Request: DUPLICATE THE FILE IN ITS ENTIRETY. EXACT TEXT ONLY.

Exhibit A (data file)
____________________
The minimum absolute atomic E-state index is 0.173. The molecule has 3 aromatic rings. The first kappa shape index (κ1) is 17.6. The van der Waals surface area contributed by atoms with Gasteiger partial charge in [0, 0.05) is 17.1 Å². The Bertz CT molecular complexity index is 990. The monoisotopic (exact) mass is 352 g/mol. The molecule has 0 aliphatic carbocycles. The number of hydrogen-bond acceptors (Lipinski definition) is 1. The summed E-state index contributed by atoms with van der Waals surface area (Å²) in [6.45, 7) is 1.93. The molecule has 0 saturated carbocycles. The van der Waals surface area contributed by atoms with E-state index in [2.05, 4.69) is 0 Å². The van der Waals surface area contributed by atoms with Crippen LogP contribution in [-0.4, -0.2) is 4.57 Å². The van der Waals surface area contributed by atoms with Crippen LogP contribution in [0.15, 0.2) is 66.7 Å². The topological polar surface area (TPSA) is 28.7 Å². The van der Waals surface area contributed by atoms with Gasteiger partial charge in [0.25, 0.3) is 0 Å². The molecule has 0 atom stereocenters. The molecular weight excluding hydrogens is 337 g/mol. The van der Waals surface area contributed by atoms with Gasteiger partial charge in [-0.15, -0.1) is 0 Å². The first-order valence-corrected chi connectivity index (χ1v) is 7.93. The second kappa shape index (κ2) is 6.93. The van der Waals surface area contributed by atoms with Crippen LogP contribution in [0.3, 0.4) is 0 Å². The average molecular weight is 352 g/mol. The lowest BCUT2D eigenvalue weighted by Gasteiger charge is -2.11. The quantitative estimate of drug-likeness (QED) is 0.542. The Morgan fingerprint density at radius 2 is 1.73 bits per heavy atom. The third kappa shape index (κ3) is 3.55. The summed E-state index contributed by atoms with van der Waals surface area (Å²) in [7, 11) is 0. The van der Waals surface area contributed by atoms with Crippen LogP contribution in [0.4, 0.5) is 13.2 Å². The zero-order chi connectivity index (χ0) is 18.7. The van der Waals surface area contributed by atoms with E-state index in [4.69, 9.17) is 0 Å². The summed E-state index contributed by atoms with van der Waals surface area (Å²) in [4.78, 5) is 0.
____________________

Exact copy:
The minimum absolute atomic E-state index is 0.173. The molecule has 3 aromatic rings. The first kappa shape index (κ1) is 17.6. The van der Waals surface area contributed by atoms with Gasteiger partial charge in [0, 0.05) is 17.1 Å². The Bertz CT molecular complexity index is 990. The monoisotopic (exact) mass is 352 g/mol. The molecule has 0 aliphatic carbocycles. The number of hydrogen-bond acceptors (Lipinski definition) is 1. The summed E-state index contributed by atoms with van der Waals surface area (Å²) in [6.45, 7) is 1.93. The molecule has 0 saturated carbocycles. The van der Waals surface area contributed by atoms with E-state index in [2.05, 4.69) is 0 Å². The van der Waals surface area contributed by atoms with Crippen LogP contribution in [-0.4, -0.2) is 4.57 Å². The van der Waals surface area contributed by atoms with Crippen LogP contribution in [0.15, 0.2) is 66.7 Å². The topological polar surface area (TPSA) is 28.7 Å². The van der Waals surface area contributed by atoms with Gasteiger partial charge in [0.25, 0.3) is 0 Å². The molecule has 0 atom stereocenters. The molecular weight excluding hydrogens is 337 g/mol. The van der Waals surface area contributed by atoms with Gasteiger partial charge in [-0.15, -0.1) is 0 Å². The first-order valence-corrected chi connectivity index (χ1v) is 7.93. The second kappa shape index (κ2) is 6.93. The van der Waals surface area contributed by atoms with Crippen LogP contribution in [0.3, 0.4) is 0 Å². The average molecular weight is 352 g/mol. The lowest BCUT2D eigenvalue weighted by Gasteiger charge is -2.11. The quantitative estimate of drug-likeness (QED) is 0.542. The Morgan fingerprint density at radius 2 is 1.73 bits per heavy atom. The third kappa shape index (κ3) is 3.55. The summed E-state index contributed by atoms with van der Waals surface area (Å²) in [7, 11) is 0. The van der Waals surface area contributed by atoms with Crippen LogP contribution in [0.4, 0.5) is 13.2 Å². The zero-order chi connectivity index (χ0) is 18.7. The van der Waals surface area contributed by atoms with E-state index in [4.69, 9.17) is 0 Å². The summed E-state index contributed by atoms with van der Waals surface area (Å²) in [4.78, 5) is 0.